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Unformatted text preview: Perceiving Stability in a Changing World Combining shots and integrating views in motion Pictures and the Real World 07/06/2009 13:09:00 ← These inferential processes are NOT what make motion pictures different from real world perception. We are cognitively unaware of inferences central to perception ← We share a set of perceptual expectations that allow us to navigate the real world and escape it at the movies ← They don’t often lead us to false conclusions ← ← Central debates in the study of media concerns the relationship btwn our perception of real-world events and mediated events such as motion pictures ← ← Similarity between film and natural perception includes a tendency to perceive events as continuous in the face of large view- to view inconsistencies ← ← observers unable to detect large unexpected changes that occur between views even in objects with their focus of attention ← ← true in both mediated stimuli and during staged real world interactions ← thus the perception of continuity may be an inference that proceeds despite impossible between-view changes ← ← continuity errors are rarely noticed ← only could see 2 out of 9 errors when asked to look for them ← ← may be seen as evidence that film viewing is different from real world perception where these changes would be noticed… film we only see bits of experiences that film makers have chopped up for us ← ← these authors argue= opposite view- change detection failures reveal a deep similarity btwn film viewing and real world perception. • “Change blindness”- for both movies and real world • viewer fills in the blanks by making assumptions ← example: cutting someone’s eyeball • we just assume they use special effects on the person, when really it is completely different object altogether (a pigs eye) although they believe a natural instance of a perception has occurred, their experience was based on cultural assumptions Messaris: suggests the sequence is taken literally because the patterning of images...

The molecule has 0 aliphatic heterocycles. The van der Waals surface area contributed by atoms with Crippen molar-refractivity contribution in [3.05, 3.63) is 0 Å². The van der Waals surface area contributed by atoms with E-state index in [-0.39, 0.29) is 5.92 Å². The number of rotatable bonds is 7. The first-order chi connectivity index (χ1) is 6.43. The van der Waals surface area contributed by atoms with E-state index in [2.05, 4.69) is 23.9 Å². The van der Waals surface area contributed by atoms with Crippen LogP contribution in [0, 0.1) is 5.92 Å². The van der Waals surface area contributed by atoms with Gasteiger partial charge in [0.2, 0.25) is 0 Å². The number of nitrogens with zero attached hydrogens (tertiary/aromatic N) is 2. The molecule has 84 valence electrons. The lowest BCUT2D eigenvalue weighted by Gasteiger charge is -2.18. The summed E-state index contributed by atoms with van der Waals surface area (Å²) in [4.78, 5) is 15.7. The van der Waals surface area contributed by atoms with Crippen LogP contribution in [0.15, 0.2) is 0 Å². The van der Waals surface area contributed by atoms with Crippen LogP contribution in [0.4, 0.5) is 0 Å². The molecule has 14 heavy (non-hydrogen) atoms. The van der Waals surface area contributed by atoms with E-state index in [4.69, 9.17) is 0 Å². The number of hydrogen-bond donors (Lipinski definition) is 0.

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This note was uploaded on 11/16/2010 for the course COMM STD Comm 166 taught by Professor Peterson during the Spring '10 term at UCLA.
- Spring '10